Q: I have been fighting the desire to be a librarian for years, after working at both academic and public libraries, and I’ve decided that I truly want this degree to obtain a library/information-related career. Yippee!
So, though I have about four years of previous library experience and am excited about a reference career, I am very nervous about my chances to even be accepted by an accredited library program. My GPA upon graduation eleven years ago was about 2.8, which puts me out of the running at first glance. I think I’ll have solid GRE scores (verbal section and writing will be successes based on past experience), but I’m hung up on my grades. Beyond some type of personal statement, I cannot think of how to get past this major strike against me.
Any encouragement would be appreciated, especially based on observations that you’ve made. Do I have any chance of going to one of the better-ranked schools? Would you recommend taking a few courses to pump up my GPA? Thank you!
SM: Don’t beat yourself up about things you cannot change. My advice to you is to choose the library schools that you would like to attend. Choose several, if possible. Visit their web sites and find information on their admission requirements. They will all have slightly different requirements. Some schools do not require GRE scores and some do. All, however, will want your college transcripts. And some will say that they only want the GRE scores if your GPA is under 3.0. So, you will most likely need to take the GRE regardless of its necessity for admission.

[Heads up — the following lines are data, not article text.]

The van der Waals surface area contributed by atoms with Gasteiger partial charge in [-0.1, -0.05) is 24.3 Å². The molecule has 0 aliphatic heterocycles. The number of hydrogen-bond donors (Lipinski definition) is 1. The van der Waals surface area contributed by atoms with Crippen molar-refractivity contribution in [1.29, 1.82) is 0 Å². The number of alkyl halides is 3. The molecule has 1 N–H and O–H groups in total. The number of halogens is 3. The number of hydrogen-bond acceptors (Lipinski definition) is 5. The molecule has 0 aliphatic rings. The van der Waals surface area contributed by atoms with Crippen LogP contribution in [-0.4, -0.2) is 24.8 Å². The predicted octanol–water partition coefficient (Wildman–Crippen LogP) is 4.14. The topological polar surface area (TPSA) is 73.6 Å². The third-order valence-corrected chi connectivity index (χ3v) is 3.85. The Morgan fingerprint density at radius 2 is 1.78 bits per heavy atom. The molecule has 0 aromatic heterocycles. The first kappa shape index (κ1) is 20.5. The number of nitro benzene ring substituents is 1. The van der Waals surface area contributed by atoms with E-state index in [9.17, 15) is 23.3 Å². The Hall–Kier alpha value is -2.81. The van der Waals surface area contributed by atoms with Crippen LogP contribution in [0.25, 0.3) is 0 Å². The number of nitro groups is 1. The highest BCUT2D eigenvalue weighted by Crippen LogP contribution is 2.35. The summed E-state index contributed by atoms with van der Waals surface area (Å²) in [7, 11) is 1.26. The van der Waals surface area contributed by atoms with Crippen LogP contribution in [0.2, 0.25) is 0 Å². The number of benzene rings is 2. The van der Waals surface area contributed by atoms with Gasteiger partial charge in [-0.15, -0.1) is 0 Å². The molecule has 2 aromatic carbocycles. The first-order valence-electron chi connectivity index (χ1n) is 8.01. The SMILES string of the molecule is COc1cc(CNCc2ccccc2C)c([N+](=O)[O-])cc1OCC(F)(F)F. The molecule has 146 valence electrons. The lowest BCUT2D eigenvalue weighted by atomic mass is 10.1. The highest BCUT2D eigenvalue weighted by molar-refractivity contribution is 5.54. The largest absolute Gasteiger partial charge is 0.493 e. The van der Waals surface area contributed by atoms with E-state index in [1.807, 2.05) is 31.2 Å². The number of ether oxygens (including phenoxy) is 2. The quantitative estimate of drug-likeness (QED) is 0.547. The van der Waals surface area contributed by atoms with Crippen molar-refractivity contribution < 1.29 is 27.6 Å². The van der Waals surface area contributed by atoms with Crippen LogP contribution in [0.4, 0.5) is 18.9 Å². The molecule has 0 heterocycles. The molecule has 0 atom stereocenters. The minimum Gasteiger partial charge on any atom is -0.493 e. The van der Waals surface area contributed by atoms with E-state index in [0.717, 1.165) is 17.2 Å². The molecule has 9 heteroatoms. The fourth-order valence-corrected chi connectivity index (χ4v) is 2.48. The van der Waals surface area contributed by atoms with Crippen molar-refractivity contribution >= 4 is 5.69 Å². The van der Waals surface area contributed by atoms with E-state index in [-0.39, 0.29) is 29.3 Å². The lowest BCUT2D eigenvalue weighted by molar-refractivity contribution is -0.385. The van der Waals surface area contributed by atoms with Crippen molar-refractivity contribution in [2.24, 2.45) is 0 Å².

Also, your GPA isn’t the deciding factor in acceptance to a particular school. Letters of reference and your statement of purpose are extremely important. And admissions departments in library schools know that librarianship is often a second or third or fourth career choice for people, and they will hopefully work with you to figure out how to get you enrolled. It is to their benefit to enroll motivated individuals who will complete the program.
I don’t think you need to take more classes to prove that you are a good student and that you can get good grades. Wait for library school. And yes, you do have a chance of getting into one of the better-ranked library schools.
If you are still concerned (or if you cannot find information on a school’s website for applicants who have lower GPAs) you should contact the school(s) you want to apply to and talk with someone in admissions. You can ask about being put on academic probation. Some schools will do this and it is essentially a trial admission until you prove that you can maintain your grades. Be honest and up front, and don’t let your (past) grades stop you from pursuing your dream.
Examples of admission requirements for GSLIS programs that offer options for those with lower than 3.0 GPAs: